DC offset voltage to the feedback to compensate for differences between
    the + and - voltage. Post again if this is of interest.

    A very simple ersatz 1 amp +/- 1.25 to +/-15V regulator can be made
    with an LM317, an LM337 and a dual 1.5K ganged pot. Tweak differences
    in reference voltage by adding a few ohms to one of the 120 ohm
    resistors. Also, you can make an ersatz 2 amp dual regulator with two
    ST Semi L200s and a dual-ganged 10K pot. These aren't technically
    tracking regulators, because the negative supply won't track voltage
    droop caused by line or loading, but it should be OK for most
    applications. The latter is described in Fig. 21 of the ST appnote "A
    Designer's Guide to the L200 Voltage Regulator".

    http://www.st.com/stonline/products/literature/an/1678.pdf

    The L200 can crank 2 amps, and no extra op amps are required. Later in
    the appnote is a more complex circuit that will track for you. This
    circuit goes from +/-2.85V to +/-15V. Obviously, use TO-3 packages for
    all transistors and power ICs.

    The best thing is to make something easy that will do the job, and get
    in the game. And be sure to get massive heat sinks, and get a good
    fan. Two amps on both + and - linear supplies will mean up to 80 watts
    of heat to dissipate.

    Good luck
    Chris
     
  4. Pooh Bear

    Pooh Bear Guest

    20,000uF for 2 amps !

    Good Lord.

    Graham
     
  5. John Fields

    John Fields Guest

    Depends on how much headroom he needs.

    20,000µF will give him about 1.2V of ripple with full-wave rectified
    60Hz feeding a 2 amp load.
     
  6. Chris

    Chris Guest

    Yup. You want the rails to be about +/-20V for a +/-15V supply. If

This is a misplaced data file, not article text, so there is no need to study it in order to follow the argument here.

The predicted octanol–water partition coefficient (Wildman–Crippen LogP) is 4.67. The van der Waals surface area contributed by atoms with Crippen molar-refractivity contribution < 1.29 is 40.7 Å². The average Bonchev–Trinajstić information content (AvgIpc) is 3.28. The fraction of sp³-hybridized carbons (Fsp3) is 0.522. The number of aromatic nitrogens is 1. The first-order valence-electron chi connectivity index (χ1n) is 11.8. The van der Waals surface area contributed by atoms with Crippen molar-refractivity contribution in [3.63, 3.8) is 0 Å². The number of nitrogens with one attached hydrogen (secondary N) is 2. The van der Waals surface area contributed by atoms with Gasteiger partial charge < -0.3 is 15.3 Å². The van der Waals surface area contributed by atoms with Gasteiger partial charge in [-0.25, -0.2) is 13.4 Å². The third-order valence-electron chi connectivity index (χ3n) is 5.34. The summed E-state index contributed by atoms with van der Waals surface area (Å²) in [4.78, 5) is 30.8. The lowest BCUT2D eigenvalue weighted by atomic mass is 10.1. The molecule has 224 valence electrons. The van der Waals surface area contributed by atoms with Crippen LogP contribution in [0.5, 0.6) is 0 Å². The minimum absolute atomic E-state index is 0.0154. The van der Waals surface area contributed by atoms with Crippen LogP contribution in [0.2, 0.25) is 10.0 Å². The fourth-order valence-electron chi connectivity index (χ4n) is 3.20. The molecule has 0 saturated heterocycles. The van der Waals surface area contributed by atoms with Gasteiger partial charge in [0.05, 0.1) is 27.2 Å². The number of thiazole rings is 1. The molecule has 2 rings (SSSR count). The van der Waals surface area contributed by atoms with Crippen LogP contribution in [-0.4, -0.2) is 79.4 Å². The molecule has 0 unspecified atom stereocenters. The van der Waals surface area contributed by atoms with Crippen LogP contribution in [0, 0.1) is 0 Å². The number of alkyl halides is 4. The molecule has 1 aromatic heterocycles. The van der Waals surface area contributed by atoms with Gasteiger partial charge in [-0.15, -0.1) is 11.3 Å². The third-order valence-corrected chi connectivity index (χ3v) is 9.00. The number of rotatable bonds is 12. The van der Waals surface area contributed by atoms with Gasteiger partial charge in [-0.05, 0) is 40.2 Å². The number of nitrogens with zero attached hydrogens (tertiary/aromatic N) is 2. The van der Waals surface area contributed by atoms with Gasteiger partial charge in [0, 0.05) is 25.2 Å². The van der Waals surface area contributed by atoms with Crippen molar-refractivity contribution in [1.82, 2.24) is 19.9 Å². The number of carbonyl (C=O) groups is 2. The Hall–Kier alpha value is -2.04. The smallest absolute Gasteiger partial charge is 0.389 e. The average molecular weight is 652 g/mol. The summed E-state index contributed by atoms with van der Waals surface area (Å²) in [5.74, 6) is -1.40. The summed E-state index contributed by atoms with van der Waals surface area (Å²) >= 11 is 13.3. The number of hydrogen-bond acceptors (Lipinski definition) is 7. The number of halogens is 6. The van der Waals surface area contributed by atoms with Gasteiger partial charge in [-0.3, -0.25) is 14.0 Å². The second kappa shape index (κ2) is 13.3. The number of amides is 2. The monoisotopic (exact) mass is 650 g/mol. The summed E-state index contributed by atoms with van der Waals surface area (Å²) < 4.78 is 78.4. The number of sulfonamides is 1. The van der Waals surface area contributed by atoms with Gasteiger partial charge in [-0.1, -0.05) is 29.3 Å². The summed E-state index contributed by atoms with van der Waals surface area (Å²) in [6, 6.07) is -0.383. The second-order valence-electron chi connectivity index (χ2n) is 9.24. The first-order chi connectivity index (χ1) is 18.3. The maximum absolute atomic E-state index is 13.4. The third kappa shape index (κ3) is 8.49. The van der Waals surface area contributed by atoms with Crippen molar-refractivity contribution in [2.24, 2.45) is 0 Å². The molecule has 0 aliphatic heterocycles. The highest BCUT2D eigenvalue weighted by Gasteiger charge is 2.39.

you use 16VAC transformers for the + and - power supplies , I'd guess
    you'd have a peak voltage after rectification of 21V or so. A really
    large cap (22,000uF) means there's less than a volt of ripple.

    Big linear power supplies generate a lot of heat. A big cap is cheaper
    than a bigger heat sink.

    But I guess I was talking more about a variable tracking supply -- I
    guess I got a little off track. If the OP chooses a design that
    doesn't have overtemp shutdown (like the 723 designs in the data
    sheet), he may be in a situation with a shorted output where the pass
    element is cranking as much as 40 watts.

    Thanks for the spot. Glad somebody's checking -- we couldn't have
    incorrect information floating around the internets. If that happened,
    it would be just like TV journamalism. ;-)

    Chris
     
  7. Thanks everybody! I have the answers I needed. Unfortunately it means
    that I have to do a bit of redesigning - especially the short cicuit
    protection. I have to make sure both rails are clamped down as soon as
    the current exceeds a maximum of 2 amps on any one of the rails. As per
    Chris's suggestions - I am going to improve on this cicuit later. Looks
    like I need to look around and decide on which regulator (or maybe use
    op amps) is the best for my application.

    Thanks
    Roy